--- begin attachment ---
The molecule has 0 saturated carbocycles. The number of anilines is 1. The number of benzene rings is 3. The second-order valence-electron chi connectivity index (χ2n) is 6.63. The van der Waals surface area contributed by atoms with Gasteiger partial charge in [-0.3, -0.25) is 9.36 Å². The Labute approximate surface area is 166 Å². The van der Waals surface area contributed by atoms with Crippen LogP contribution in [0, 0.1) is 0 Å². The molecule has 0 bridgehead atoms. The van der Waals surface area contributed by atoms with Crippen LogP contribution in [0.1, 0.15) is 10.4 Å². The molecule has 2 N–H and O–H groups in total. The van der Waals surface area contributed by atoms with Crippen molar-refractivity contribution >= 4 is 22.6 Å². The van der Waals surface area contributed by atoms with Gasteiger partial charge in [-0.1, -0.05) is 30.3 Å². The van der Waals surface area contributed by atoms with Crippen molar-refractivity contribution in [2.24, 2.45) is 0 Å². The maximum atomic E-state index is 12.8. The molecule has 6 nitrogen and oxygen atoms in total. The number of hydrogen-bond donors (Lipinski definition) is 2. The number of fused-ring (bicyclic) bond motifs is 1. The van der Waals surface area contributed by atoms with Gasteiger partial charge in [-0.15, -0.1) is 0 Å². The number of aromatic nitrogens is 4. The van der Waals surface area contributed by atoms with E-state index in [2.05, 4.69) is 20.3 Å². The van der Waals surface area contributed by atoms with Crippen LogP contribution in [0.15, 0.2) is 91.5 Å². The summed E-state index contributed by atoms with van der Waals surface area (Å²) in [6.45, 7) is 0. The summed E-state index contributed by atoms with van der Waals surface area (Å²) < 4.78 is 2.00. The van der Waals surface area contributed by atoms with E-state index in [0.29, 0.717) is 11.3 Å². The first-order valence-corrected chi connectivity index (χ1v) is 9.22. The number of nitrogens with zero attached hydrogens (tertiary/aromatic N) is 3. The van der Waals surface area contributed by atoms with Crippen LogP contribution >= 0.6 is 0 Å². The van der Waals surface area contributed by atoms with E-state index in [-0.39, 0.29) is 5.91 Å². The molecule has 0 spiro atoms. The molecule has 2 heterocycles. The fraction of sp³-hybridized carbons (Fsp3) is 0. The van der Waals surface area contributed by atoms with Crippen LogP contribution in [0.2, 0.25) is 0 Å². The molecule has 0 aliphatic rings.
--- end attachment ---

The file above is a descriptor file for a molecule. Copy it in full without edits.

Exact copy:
The molecule has 0 saturated carbocycles. The number of anilines is 1. The number of benzene rings is 3. The second-order valence-electron chi connectivity index (χ2n) is 6.63. The van der Waals surface area contributed by atoms with Gasteiger partial charge in [-0.3, -0.25) is 9.36 Å². The Labute approximate surface area is 166 Å². The van der Waals surface area contributed by atoms with Crippen LogP contribution in [0, 0.1) is 0 Å². The molecule has 0 bridgehead atoms. The van der Waals surface area contributed by atoms with Crippen LogP contribution in [0.1, 0.15) is 10.4 Å². The molecule has 2 N–H and O–H groups in total. The van der Waals surface area contributed by atoms with Crippen molar-refractivity contribution >= 4 is 22.6 Å². The van der Waals surface area contributed by atoms with Gasteiger partial charge in [-0.1, -0.05) is 30.3 Å². The van der Waals surface area contributed by atoms with Crippen molar-refractivity contribution in [2.24, 2.45) is 0 Å². The maximum atomic E-state index is 12.8. The molecule has 6 nitrogen and oxygen atoms in total. The number of hydrogen-bond donors (Lipinski definition) is 2. The number of fused-ring (bicyclic) bond motifs is 1. The van der Waals surface area contributed by atoms with Gasteiger partial charge in [-0.15, -0.1) is 0 Å². The number of aromatic nitrogens is 4. The van der Waals surface area contributed by atoms with E-state index in [2.05, 4.69) is 20.3 Å². The van der Waals surface area contributed by atoms with Crippen LogP contribution in [0.15, 0.2) is 91.5 Å². The summed E-state index contributed by atoms with van der Waals surface area (Å²) in [6.45, 7) is 0. The summed E-state index contributed by atoms with van der Waals surface area (Å²) < 4.78 is 2.00. The van der Waals surface area contributed by atoms with E-state index in [0.29, 0.717) is 11.3 Å². The first-order valence-corrected chi connectivity index (χ1v) is 9.22. The number of nitrogens with zero attached hydrogens (tertiary/aromatic N) is 3. The van der Waals surface area contributed by atoms with Crippen LogP contribution >= 0.6 is 0 Å². The van der Waals surface area contributed by atoms with E-state index in [-0.39, 0.29) is 5.91 Å². The molecule has 0 spiro atoms. The molecule has 2 heterocycles. The fraction of sp³-hybridized carbons (Fsp3) is 0. The van der Waals surface area contributed by atoms with Crippen LogP contribution in [0.2, 0.25) is 0 Å². The molecule has 0 aliphatic rings.